Avoiding this would translate to higher productivity (optimized flow), happier employees and could eventually even lead to less stress, better health and longer careers.

I am not sure how to measure flow. Maybe the results of flow are easier to measure, as described earlier, as the conventional metrics or productivity.

In any case, I propose that the key here is communication between the nerd and the end user. Problems that can interrupt one’s flow can be surprising and cannot be guessed by someone not familiar with current tools and processes used for the task. It could be as trivial as having connection problems with a wireless mouse, or printer problems. It can also be more sophisticated, realted to the user experience (UX) design of the software.

It is absolutely vital to understand these three aspects in order to develop a truly useful tool:

  1. The person who uses the tools being developed
  2. The task(s) for what the tool will be used
  3. How the user can maximize flow and what are the greatest obstacles to overcome

What do you think? I would love to hear your comments on how nerds are sabotaging your workday and how we could be maximizing Your flow 🙂

11 Comments

Add yours
  1. 1
    IT-Nerd

    As a IT nerd I have to say we do what managers tell us to do. So if you want changes ITIL, GDF etc, Should be followed. Now management gets an idea it is built, it does not work good and it is built anyway. Not really end-user friendly and who gets the fall ?

    Accusing nerds to be cause of poor end-user flow is just wrong, Product, team or organization is good as management is.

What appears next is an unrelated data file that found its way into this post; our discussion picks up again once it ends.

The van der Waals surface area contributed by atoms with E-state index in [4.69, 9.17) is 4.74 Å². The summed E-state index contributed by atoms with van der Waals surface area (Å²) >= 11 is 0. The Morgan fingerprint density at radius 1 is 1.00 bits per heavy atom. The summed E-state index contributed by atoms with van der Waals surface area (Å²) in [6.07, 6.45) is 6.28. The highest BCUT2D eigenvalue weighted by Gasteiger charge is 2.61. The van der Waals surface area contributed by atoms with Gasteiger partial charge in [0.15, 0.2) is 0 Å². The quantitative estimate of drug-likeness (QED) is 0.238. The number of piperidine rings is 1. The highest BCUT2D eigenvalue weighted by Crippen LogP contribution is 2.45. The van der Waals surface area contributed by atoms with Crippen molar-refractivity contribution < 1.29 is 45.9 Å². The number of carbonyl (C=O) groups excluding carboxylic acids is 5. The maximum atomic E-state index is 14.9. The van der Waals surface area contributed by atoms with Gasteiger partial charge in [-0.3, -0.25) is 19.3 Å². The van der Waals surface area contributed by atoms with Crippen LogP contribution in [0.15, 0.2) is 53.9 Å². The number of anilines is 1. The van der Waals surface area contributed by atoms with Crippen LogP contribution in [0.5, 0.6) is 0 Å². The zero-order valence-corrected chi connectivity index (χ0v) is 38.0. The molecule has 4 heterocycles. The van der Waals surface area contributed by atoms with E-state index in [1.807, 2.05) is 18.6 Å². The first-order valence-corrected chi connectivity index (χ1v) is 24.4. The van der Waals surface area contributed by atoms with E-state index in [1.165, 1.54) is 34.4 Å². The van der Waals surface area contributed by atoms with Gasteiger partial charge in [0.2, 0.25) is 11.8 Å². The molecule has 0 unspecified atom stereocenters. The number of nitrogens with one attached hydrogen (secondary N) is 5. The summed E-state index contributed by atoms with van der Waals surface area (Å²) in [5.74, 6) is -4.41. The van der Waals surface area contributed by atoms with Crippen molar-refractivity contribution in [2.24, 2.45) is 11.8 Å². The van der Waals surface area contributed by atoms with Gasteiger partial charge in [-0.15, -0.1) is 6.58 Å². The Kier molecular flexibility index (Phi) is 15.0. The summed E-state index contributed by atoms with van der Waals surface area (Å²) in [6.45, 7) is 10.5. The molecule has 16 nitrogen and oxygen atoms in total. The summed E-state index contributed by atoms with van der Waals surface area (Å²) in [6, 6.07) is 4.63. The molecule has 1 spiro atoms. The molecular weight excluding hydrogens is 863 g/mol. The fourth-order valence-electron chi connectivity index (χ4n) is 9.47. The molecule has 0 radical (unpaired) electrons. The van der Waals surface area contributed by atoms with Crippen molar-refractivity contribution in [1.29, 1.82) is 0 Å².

• 2
      Mikko Laaksonen

      Good and valid point. I did purposely make the point in a provocative way 🙂

      I agree that this issue has to be identified by developers and managers — as well as the customers (buuyers and end users alike)!

  2. 3
    Harri Turtiainen

    Fully agree that by maximizing the flow you maximize the productivity. And fully agree that millions (and way too more) office workers end users/employees face daily problems with their PC’s which does exactly what you brought up: kills the flow.

    CIO Insight published recently an US survey where 29 % respondents said that biggest productivity (flow) killer at office work are daily computer problems. And interesting point was also that 53 % tried to solve the problems by themselves or with the help of their colleague i.e. they do not call to Service Desk. And then “Nerd” (or IT professional) is not involved.

    So this is where I do not agree with you. “Nerd” is not who to blame. They task is mainly to put out the fire (fix the problem). They are part of the support process. And today’s support processes that customers use and service providers provide to customers does not recognize those daily, systematically occurring problems that end users face, which kills the flow and thus kills the productivity.

    Glen Koskela, CTO End User Services at Fujitsu’s International Business brought this up quite well recently: “Why are end user computing services still often measured using traditional SLAs? Customer satisfaction is controlled by user experience.” And It think here is the point! User experience, even in basic level, in not measured as a continuous process (and here I do not mean yearly end user satisfaction surveys). And this should be pretty much real time operation.